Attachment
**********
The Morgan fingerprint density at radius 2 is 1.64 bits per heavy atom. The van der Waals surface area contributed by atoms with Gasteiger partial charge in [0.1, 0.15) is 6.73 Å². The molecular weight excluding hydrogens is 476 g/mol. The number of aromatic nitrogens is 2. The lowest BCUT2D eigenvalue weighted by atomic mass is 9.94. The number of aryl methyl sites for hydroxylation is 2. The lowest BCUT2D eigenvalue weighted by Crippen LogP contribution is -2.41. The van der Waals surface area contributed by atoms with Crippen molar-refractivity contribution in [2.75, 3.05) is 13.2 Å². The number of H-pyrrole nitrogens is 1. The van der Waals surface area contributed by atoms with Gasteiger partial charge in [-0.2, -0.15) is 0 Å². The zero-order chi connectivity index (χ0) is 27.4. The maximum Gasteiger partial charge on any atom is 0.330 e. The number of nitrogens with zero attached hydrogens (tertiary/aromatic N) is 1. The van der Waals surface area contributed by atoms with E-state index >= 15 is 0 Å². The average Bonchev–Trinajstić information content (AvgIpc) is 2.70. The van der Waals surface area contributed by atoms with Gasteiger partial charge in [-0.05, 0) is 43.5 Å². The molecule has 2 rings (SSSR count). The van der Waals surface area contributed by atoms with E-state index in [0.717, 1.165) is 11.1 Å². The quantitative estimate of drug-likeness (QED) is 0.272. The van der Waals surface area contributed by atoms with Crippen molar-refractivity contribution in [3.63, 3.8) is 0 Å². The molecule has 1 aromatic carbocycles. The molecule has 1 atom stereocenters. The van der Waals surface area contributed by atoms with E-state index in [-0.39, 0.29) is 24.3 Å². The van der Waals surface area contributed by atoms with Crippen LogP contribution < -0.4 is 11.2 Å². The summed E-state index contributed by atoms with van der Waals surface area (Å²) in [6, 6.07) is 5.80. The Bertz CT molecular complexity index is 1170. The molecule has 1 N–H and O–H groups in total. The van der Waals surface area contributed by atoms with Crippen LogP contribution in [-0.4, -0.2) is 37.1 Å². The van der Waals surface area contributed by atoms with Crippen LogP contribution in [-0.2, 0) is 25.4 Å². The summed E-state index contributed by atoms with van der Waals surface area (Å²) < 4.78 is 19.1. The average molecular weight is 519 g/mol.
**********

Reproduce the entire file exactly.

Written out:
The Morgan fingerprint density at radius 2 is 1.64 bits per heavy atom. The van der Waals surface area contributed by atoms with Gasteiger partial charge in [0.1, 0.15) is 6.73 Å². The molecular weight excluding hydrogens is 476 g/mol. The number of aromatic nitrogens is 2. The lowest BCUT2D eigenvalue weighted by atomic mass is 9.94. The number of aryl methyl sites for hydroxylation is 2. The lowest BCUT2D eigenvalue weighted by Crippen LogP contribution is -2.41. The van der Waals surface area contributed by atoms with Crippen molar-refractivity contribution in [2.75, 3.05) is 13.2 Å². The number of H-pyrrole nitrogens is 1. The van der Waals surface area contributed by atoms with Gasteiger partial charge in [-0.2, -0.15) is 0 Å². The zero-order chi connectivity index (χ0) is 27.4. The maximum Gasteiger partial charge on any atom is 0.330 e. The number of nitrogens with zero attached hydrogens (tertiary/aromatic N) is 1. The van der Waals surface area contributed by atoms with E-state index >= 15 is 0 Å². The average Bonchev–Trinajstić information content (AvgIpc) is 2.70. The van der Waals surface area contributed by atoms with Gasteiger partial charge in [-0.05, 0) is 43.5 Å². The molecule has 2 rings (SSSR count). The van der Waals surface area contributed by atoms with E-state index in [0.717, 1.165) is 11.1 Å². The quantitative estimate of drug-likeness (QED) is 0.272. The van der Waals surface area contributed by atoms with Crippen molar-refractivity contribution in [3.63, 3.8) is 0 Å². The molecule has 1 aromatic carbocycles. The molecule has 1 atom stereocenters. The van der Waals surface area contributed by atoms with E-state index in [-0.39, 0.29) is 24.3 Å². The van der Waals surface area contributed by atoms with Crippen LogP contribution < -0.4 is 11.2 Å². The summed E-state index contributed by atoms with van der Waals surface area (Å²) in [6, 6.07) is 5.80. The Bertz CT molecular complexity index is 1170. The molecule has 1 N–H and O–H groups in total. The van der Waals surface area contributed by atoms with Crippen LogP contribution in [-0.4, -0.2) is 37.1 Å². The van der Waals surface area contributed by atoms with Crippen LogP contribution in [-0.2, 0) is 25.4 Å². The summed E-state index contributed by atoms with van der Waals surface area (Å²) < 4.78 is 19.1. The average molecular weight is 519 g/mol.